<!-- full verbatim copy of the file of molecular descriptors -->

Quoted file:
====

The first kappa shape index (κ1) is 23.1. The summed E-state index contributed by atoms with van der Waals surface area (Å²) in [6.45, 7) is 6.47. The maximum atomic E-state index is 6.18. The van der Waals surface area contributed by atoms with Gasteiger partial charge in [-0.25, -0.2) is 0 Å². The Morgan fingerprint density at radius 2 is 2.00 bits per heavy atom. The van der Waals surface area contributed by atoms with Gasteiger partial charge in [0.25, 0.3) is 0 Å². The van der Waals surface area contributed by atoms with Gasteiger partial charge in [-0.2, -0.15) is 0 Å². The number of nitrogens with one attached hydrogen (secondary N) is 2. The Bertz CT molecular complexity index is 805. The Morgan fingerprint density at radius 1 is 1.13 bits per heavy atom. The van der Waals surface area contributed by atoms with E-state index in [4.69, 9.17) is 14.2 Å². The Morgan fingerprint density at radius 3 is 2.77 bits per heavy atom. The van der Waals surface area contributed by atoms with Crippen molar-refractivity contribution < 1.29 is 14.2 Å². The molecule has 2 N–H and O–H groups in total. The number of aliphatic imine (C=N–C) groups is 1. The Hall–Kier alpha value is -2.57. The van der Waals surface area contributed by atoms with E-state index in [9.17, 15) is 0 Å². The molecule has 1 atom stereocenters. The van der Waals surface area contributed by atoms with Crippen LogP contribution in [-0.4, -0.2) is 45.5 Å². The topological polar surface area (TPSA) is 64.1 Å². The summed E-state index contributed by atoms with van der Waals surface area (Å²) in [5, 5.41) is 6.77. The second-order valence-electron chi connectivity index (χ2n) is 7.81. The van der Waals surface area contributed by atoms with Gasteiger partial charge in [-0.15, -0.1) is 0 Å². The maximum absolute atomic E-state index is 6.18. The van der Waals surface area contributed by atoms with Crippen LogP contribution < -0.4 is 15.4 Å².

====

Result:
The first kappa shape index (κ1) is 23.1. The summed E-state index contributed by atoms with van der Waals surface area (Å²) in [6.45, 7) is 6.47. The maximum atomic E-state index is 6.18. The van der Waals surface area contributed by atoms with Gasteiger partial charge in [-0.25, -0.2) is 0 Å². The Morgan fingerprint density at radius 2 is 2.00 bits per heavy atom. The van der Waals surface area contributed by atoms with Gasteiger partial charge in [0.25, 0.3) is 0 Å². The van der Waals surface area contributed by atoms with Gasteiger partial charge in [-0.2, -0.15) is 0 Å². The number of nitrogens with one attached hydrogen (secondary N) is 2. The Bertz CT molecular complexity index is 805. The Morgan fingerprint density at radius 1 is 1.13 bits per heavy atom. The van der Waals surface area contributed by atoms with E-state index in [4.69, 9.17) is 14.2 Å². The Morgan fingerprint density at radius 3 is 2.77 bits per heavy atom. The van der Waals surface area contributed by atoms with Crippen molar-refractivity contribution < 1.29 is 14.2 Å². The molecule has 2 N–H and O–H groups in total. The number of aliphatic imine (C=N–C) groups is 1. The Hall–Kier alpha value is -2.57. The van der Waals surface area contributed by atoms with E-state index in [9.17, 15) is 0 Å². The molecule has 1 atom stereocenters. The van der Waals surface area contributed by atoms with Crippen LogP contribution in [-0.4, -0.2) is 45.5 Å². The topological polar surface area (TPSA) is 64.1 Å². The summed E-state index contributed by atoms with van der Waals surface area (Å²) in [5, 5.41) is 6.77. The second-order valence-electron chi connectivity index (χ2n) is 7.81. The van der Waals surface area contributed by atoms with Gasteiger partial charge in [-0.15, -0.1) is 0 Å². The maximum absolute atomic E-state index is 6.18. The van der Waals surface area contributed by atoms with Crippen LogP contribution < -0.4 is 15.4 Å².